The authors report no conflicts of interest in this work.
O’Reardon JP, Peshek A, Allison KC. Night eating syndrome: diagnosis, epidemiology and management. CNS Drugs. 2005;19(12):997–1008.
Jaworski M, Krupińska P. Zespół jedzenia nocnego u dorosłych chorych na cukrzycę typu 2 [Night-eating syndrome in adults suffering from type 2 diabetes]. Diabetologia Kliniczna. Via Medica. 2012;1:17–24. Polish.
Bąk-Sosnowska M. Syndrom nocnego jedzenia [Night-eating syndrome]. Available from: http://www.psychiatria.pl/artykul/syndrom-nocnego-jedzenia/3363/2.html. Accessed April 24, 2017. Polish.
Jakuszkowiak K, Cubała WJ. Zespół jedzenia nocnego – rozpowszechnienie, diagnoza i leczenie [Night-eating syndrome – prevalence, diagnosis and treatment]. Via Medica. 2004;1(2):107–111. Polish.
The National Eating Disorders Association. Available from: https://www.nationaleatingdisorders.org/other-specified-feeding-or-eating-disorder. Accessed April 26, 2017.
Allison KC, Lundgren JD, O’Reardon JP, et al. Proposed diagnostic criteria for night eating syndrome. Int J Eat Disord. 2010;43(3):241–247.
Vander Wal JS. Night eating syndrome: a critical review of the literature. Clin Psychol Rev. 2012;32(1):49–59.
Colles SL, Dixon JB, O’Brien PE. Night eating syndrome and nocturnal snacking: association with obesity, binge eating and psychological distress. Int J Obes. 2007;31(11):1722–1730.
Rand CSW, Macgregor MD, Stunkard AJ. The night eating syndrome in the general population and among post-operative obesity surgery patients. Int J Eat Disord. 1997;22:65–69.
de Zwaan M, Marschollek M, Allison KC. The night eating syndrome (NES) in bariatric surgery patients. Eur Eat Disord Rev. 2015;23(6):426–434.
WHO. Physical status: the use and interpretation of anthropometry. Report of a World Health Organization (WHO) Expert Committee. Geneva, Switzerland: World Health Organization; 1995.
Andersen GS, Stunkard AJ, Sorensen TIA, Pedersen L, Heitman BL. Night eating and weight change in middle-aged men and women. Int J of Obes. 2004;28(10):1138–1143.
Stunkard A, Lu XY. Rapid changes in night eating: considering mechanisms. Eat Weight Disord. 2010;15(1–2):2–8.
Stunkard AJ, Allison KC, Lundgren JD, O’Reardon JP. A biobehavioural model of the night eating syndrome. Obes Rev. 2009;10(Suppl 2):69–77.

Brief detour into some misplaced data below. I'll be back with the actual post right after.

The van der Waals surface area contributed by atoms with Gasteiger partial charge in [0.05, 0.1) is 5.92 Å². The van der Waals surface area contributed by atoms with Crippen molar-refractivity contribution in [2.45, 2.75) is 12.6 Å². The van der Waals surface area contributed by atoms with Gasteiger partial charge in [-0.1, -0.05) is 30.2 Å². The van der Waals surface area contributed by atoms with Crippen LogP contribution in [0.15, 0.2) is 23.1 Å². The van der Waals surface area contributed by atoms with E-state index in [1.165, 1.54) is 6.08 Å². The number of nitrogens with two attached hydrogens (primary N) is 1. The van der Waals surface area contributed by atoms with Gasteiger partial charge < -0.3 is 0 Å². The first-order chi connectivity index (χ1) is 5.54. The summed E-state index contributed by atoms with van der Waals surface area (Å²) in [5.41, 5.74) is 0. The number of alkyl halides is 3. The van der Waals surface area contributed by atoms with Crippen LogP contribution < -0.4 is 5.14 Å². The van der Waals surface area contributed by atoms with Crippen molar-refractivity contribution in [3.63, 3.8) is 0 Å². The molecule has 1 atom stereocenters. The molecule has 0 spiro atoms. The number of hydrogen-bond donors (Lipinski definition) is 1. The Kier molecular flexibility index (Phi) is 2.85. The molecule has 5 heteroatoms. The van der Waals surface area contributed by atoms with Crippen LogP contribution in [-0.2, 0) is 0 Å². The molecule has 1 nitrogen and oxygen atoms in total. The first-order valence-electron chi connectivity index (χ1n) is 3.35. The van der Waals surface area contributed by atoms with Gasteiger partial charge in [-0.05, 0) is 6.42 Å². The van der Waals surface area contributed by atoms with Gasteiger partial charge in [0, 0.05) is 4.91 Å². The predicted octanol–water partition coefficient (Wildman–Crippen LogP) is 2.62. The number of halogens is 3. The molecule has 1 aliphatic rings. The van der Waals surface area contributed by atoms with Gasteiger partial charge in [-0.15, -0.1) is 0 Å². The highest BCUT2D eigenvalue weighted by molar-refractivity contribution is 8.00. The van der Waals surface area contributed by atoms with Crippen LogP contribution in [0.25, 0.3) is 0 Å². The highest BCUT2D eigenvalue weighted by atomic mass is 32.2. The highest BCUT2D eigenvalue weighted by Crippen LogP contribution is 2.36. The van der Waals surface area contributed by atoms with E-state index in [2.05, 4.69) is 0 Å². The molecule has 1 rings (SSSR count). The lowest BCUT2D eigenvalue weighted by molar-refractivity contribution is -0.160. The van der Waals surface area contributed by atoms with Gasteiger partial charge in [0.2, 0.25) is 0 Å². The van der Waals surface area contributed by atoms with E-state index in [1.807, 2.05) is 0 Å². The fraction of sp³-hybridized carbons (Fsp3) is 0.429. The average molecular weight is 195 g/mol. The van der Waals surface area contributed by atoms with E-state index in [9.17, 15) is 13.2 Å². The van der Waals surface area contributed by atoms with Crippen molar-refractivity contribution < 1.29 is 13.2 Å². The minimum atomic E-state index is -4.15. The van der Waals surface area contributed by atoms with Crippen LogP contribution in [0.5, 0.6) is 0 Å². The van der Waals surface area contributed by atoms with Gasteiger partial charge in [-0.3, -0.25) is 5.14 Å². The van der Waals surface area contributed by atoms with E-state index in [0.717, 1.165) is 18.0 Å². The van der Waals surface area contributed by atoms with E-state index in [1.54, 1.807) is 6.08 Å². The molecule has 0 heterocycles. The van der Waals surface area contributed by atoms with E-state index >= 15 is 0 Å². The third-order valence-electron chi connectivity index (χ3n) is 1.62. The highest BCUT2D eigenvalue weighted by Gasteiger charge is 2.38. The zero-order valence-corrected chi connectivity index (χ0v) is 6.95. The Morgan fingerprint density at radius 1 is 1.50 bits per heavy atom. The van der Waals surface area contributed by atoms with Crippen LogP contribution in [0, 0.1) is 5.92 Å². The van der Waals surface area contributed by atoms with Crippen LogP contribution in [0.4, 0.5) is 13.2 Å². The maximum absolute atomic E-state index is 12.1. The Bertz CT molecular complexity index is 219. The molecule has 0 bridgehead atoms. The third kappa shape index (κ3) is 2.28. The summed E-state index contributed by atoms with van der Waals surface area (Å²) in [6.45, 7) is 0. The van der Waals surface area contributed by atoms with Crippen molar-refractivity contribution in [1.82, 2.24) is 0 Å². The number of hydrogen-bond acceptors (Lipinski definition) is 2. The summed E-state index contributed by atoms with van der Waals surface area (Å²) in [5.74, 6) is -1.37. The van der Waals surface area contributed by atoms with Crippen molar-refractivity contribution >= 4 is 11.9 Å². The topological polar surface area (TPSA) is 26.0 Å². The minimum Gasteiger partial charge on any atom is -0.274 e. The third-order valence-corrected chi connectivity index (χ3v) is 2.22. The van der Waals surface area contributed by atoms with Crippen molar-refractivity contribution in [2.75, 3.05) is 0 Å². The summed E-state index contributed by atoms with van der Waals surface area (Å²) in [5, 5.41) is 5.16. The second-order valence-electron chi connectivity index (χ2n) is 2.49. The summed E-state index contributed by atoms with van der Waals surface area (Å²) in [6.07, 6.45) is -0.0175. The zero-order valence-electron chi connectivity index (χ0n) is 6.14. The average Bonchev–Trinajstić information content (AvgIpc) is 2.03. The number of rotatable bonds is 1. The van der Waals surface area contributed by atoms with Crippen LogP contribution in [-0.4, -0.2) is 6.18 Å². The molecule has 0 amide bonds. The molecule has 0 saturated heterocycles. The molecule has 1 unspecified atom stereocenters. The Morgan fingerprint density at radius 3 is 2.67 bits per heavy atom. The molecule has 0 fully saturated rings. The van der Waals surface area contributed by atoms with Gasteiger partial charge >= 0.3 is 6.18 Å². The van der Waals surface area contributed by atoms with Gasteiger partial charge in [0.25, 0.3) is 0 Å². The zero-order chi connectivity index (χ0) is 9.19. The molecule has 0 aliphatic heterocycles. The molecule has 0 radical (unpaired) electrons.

Saraçli Ö, Atasoy N, Akdemir A, et al. The prevalence and clinical features of the night eating syndrome in psychiatric out-patient population. Compr Psychiatry. 2015;57:79–84.
Allison KC, Lundgren JD, O’Reardon JP. The Night Eating Questionnaire (NEQ): psychometric properties of a measure of severity of the night eating syndrome. Eating Behaviors. 2008;9(1):62–72.
World Health Organization. Management of substance abuse. Available from: http://www.who.int/substance_abuse/research_tools/translation/en/. Accessed April 26, 2017.
Cohen J. Statistical Power Analysis for the Behavioral Sciences. 2nd ed. Hillsdale, NJ: Erlbaum; 1988.
Coolican H. Research Methods and Statistics in Psychology. London: Hodder; 2009.
Pinto TF, Coutinho da Silva FG, Sales de Bruin VM, Carvalhedo de Bruin PF. Night eating syndrome: how to treat it? Rev Assoc Med Bras. 2016;62(7):701–770.
de Zwaan M, Müller A, Allison KC, Brähler E, Hilbert A. Prevalence and correlates of night eating in the German general population. PLoS One. 2014;9(5):e97667.
Zadjali F, Al-Bulushi A, AlHassani F, Al Hinai M. Proportion of night eating syndrome in Arab population of Oman. J Eat Disord. 2015;3:43.
Marshall HM, Allison KC, O’Reardon JP, Birketvedt G, Stunkard AJ. Night eating syndrome among nonobese persons. Int J Eat Disord. 2004;35(2):217–222.
Allison KC, Crow JS, Reeves RR, et al. Binge eating disorder and night eating syndrome in adults with type 2. Diabetes Obes. 2007;15:1287–1293.
Morse SA, Ciechanowski PS, Katon JK, Hirsch IB. Isn’t this just bedtime snacking? The potential adverse effects of night-eating symptoms on treatment adherence and outcomes in patients with diabetes. Diabetes Care. 2006;29(8):1800–1804.
Kenardy J, Mensch M, Bowen K, et al. Disordered eating behaviors in women with type 2 diabetes mellitus. Eating Behav. 2001;2(2):183–192.
Allison KC, Tarves EP. Treatment of night eating syndrome. Psychiatr Clin North Am. 2011;34(4):785–796.
Gallant AR, Lundgren JD, Drapeau V. The night-eating syndrome and obesity. Obesity Rev. 2012;13(6):528–536.
This work is published and licensed by Dove Medical Press Limited. The full terms of this license are available at https://www.dovepress.com/terms.php and incorporate the Creative Commons Attribution - Non Commercial (unported, v3.0) License. By accessing the work you hereby accept the Terms. Non-commercial uses of the work are permitted without any further permission from Dove Medical Press Limited, provided the work is properly attributed. For permission for commercial use of this work, please see paragraphs 4.2 and 5 of our Terms.Download Article [PDF]